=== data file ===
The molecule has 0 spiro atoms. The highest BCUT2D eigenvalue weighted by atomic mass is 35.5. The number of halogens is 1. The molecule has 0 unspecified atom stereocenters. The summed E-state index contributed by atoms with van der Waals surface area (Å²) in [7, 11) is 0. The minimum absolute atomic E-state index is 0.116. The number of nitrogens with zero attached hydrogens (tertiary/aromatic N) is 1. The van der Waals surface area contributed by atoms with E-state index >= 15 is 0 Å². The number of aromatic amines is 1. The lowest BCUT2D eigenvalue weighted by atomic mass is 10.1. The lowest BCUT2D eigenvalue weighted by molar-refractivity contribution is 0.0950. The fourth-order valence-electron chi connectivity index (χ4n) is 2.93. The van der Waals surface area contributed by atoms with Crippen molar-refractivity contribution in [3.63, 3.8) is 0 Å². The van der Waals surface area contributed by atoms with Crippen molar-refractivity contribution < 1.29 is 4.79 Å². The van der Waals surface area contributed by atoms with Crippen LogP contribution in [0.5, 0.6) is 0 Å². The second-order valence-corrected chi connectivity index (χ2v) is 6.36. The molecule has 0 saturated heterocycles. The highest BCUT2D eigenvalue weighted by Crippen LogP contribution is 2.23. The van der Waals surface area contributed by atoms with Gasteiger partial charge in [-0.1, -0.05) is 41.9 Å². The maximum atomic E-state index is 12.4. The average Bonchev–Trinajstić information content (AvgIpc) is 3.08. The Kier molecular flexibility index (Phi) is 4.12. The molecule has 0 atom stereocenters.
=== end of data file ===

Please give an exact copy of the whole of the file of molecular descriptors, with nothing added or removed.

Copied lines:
The molecule has 0 spiro atoms. The highest BCUT2D eigenvalue weighted by atomic mass is 35.5. The number of halogens is 1. The molecule has 0 unspecified atom stereocenters. The summed E-state index contributed by atoms with van der Waals surface area (Å²) in [7, 11) is 0. The minimum absolute atomic E-state index is 0.116. The number of nitrogens with zero attached hydrogens (tertiary/aromatic N) is 1. The van der Waals surface area contributed by atoms with E-state index >= 15 is 0 Å². The number of aromatic amines is 1. The lowest BCUT2D eigenvalue weighted by atomic mass is 10.1. The lowest BCUT2D eigenvalue weighted by molar-refractivity contribution is 0.0950. The fourth-order valence-electron chi connectivity index (χ4n) is 2.93. The van der Waals surface area contributed by atoms with Crippen molar-refractivity contribution in [3.63, 3.8) is 0 Å². The van der Waals surface area contributed by atoms with Crippen molar-refractivity contribution < 1.29 is 4.79 Å². The van der Waals surface area contributed by atoms with Crippen LogP contribution in [0.5, 0.6) is 0 Å². The second-order valence-corrected chi connectivity index (χ2v) is 6.36. The molecule has 0 saturated heterocycles. The highest BCUT2D eigenvalue weighted by Crippen LogP contribution is 2.23. The van der Waals surface area contributed by atoms with Gasteiger partial charge in [-0.1, -0.05) is 41.9 Å². The maximum atomic E-state index is 12.4. The average Bonchev–Trinajstić information content (AvgIpc) is 3.08. The Kier molecular flexibility index (Phi) is 4.12. The molecule has 0 atom stereocenters.